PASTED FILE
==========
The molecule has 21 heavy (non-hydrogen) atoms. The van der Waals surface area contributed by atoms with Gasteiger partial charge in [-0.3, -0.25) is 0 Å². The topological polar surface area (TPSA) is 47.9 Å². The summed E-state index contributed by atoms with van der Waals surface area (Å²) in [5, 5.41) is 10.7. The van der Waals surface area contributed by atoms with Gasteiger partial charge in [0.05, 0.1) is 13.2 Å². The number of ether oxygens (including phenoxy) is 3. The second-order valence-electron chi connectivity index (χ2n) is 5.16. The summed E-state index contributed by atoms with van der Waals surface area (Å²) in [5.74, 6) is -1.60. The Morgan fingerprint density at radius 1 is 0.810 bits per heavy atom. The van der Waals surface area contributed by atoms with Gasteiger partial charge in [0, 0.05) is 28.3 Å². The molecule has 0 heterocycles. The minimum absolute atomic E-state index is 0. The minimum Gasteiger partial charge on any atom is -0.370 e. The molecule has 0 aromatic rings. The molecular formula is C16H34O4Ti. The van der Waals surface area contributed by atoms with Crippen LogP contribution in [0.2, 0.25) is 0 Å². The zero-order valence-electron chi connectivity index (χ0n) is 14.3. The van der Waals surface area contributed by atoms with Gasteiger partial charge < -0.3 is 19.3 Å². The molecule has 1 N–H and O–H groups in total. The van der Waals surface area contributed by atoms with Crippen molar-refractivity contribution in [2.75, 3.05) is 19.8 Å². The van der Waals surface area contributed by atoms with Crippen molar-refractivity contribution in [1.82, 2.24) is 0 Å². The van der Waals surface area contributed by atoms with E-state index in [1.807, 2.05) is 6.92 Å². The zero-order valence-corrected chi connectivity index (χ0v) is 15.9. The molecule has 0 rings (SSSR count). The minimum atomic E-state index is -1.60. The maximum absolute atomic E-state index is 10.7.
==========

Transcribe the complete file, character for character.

The molecule has 21 heavy (non-hydrogen) atoms. The van der Waals surface area contributed by atoms with Gasteiger partial charge in [-0.3, -0.25) is 0 Å². The topological polar surface area (TPSA) is 47.9 Å². The summed E-state index contributed by atoms with van der Waals surface area (Å²) in [5, 5.41) is 10.7. The van der Waals surface area contributed by atoms with Gasteiger partial charge in [0.05, 0.1) is 13.2 Å². The number of ether oxygens (including phenoxy) is 3. The second-order valence-electron chi connectivity index (χ2n) is 5.16. The summed E-state index contributed by atoms with van der Waals surface area (Å²) in [5.74, 6) is -1.60. The Morgan fingerprint density at radius 1 is 0.810 bits per heavy atom. The van der Waals surface area contributed by atoms with Gasteiger partial charge in [0, 0.05) is 28.3 Å². The molecule has 0 heterocycles. The minimum absolute atomic E-state index is 0. The minimum Gasteiger partial charge on any atom is -0.370 e. The molecule has 0 aromatic rings. The molecular formula is C16H34O4Ti. The van der Waals surface area contributed by atoms with Crippen LogP contribution in [0.2, 0.25) is 0 Å². The zero-order valence-electron chi connectivity index (χ0n) is 14.3. The van der Waals surface area contributed by atoms with Gasteiger partial charge < -0.3 is 19.3 Å². The molecule has 1 N–H and O–H groups in total. The van der Waals surface area contributed by atoms with Crippen molar-refractivity contribution in [2.75, 3.05) is 19.8 Å². The van der Waals surface area contributed by atoms with Crippen molar-refractivity contribution in [1.82, 2.24) is 0 Å². The van der Waals surface area contributed by atoms with E-state index in [1.807, 2.05) is 6.92 Å². The zero-order valence-corrected chi connectivity index (χ0v) is 15.9. The molecule has 0 rings (SSSR count). The minimum atomic E-state index is -1.60. The maximum absolute atomic E-state index is 10.7.